occupational prestige


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occupational prestige

the subjective evaluation of the ‘social honour’ or ‘standing’ attached to an occupation. Conceptions of occupational prestige play an important part in the construction of OCCUPATIONAL SCALES which are used to measure SOCIAL CLASS and SOCIAL MOBILITY. See also STATUS.
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This is some progress from the 1970s, however, when husbands rarely scaled back to help out with family responsibilities and instead just accrued and retained privileges within marriage as a result of their occupational prestige," says Becker.
Occupation represented a score on a 100-point occupational prestige scale constructed with the 1980 census occupational classifications and the 1989 National Opinion Research Center prestige scores.
We considered that possibility by making British-American comparisons on the relationships between educational attainment and two important outcomes with which educational attainment would be expected to be correlated: occupational prestige and cognitive skill.
132] For men, membership in a fraternal or service organization decreases the chances of using weak ties to find a job, which in turn reduces the quality of the job found, as measured by occupational prestige.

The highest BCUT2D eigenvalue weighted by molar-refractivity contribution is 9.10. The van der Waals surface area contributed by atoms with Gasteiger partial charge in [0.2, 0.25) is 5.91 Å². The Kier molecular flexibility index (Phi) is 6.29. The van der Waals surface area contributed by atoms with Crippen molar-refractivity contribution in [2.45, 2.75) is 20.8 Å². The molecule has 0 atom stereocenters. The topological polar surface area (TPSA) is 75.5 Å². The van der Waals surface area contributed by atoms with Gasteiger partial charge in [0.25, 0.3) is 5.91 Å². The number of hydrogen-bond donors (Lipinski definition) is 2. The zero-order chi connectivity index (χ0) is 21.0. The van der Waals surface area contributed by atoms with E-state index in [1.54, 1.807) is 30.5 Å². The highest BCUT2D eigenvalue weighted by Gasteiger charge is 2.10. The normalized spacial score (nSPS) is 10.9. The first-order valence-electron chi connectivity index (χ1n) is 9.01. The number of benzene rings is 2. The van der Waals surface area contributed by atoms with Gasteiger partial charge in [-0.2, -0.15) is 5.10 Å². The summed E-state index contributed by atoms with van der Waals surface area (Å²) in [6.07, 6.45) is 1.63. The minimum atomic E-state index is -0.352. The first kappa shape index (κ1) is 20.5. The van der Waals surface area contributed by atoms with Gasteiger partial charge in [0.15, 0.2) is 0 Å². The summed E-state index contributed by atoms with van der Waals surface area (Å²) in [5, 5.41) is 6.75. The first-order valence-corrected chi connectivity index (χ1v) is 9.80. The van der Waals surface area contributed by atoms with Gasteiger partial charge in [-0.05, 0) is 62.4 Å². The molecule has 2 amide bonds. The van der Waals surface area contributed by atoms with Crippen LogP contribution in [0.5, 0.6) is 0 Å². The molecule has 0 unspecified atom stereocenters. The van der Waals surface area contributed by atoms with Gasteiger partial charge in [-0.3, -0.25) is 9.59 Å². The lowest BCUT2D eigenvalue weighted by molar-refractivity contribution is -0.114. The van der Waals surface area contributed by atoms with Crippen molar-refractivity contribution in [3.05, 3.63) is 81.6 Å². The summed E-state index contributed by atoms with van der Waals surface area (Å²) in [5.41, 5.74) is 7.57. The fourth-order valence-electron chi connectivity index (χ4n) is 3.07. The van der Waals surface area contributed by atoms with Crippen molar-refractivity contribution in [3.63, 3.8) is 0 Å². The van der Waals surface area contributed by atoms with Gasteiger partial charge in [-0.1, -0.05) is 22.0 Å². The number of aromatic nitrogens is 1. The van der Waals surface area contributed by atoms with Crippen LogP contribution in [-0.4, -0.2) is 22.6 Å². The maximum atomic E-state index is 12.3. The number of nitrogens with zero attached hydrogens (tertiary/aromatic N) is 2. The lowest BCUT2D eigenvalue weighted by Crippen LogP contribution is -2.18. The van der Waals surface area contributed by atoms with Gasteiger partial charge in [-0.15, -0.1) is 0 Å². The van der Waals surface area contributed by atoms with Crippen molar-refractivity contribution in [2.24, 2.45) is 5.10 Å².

One would certainly assume that occupational prestige is a function of level of education, and that income is, in turn, a function of occupational prestige.
Occupational status of respondent was coded according to the detailed codes for the International Occupational Prestige Scale (Treiman, 1977) and the father's occupational status was coded in the same way.
The SEI is a proxy measure of occupational prestige made up of two components: the incomes and educational levels of holders of occupations.
Parental occupation in the kibbutz was measured by the Kibbutz Occupational Prestige Scale developed by Adar (1988).
21) One implication was that occupational prestige hierarchies were "invariant in all complex societies,"(22) meaning that because all societies followed the same path of differentiation, particular occupations were granted the same degree of authority in all societies at the same stage of development.
They wisely choose to use several indicators of class: education, occupational prestige, income, and subjective class identification.
Thus, inequalities in the society have continued to exist and the relative occupational prestige positions of the various castes in the villages have largely remained constant over generations.
Parents' occupations were coded for their level of social prestige based on the NORC/GSS (National Opinion Research Center/General Social Survey) Occupational Prestige Scale (Nakao & Treas, 1994).

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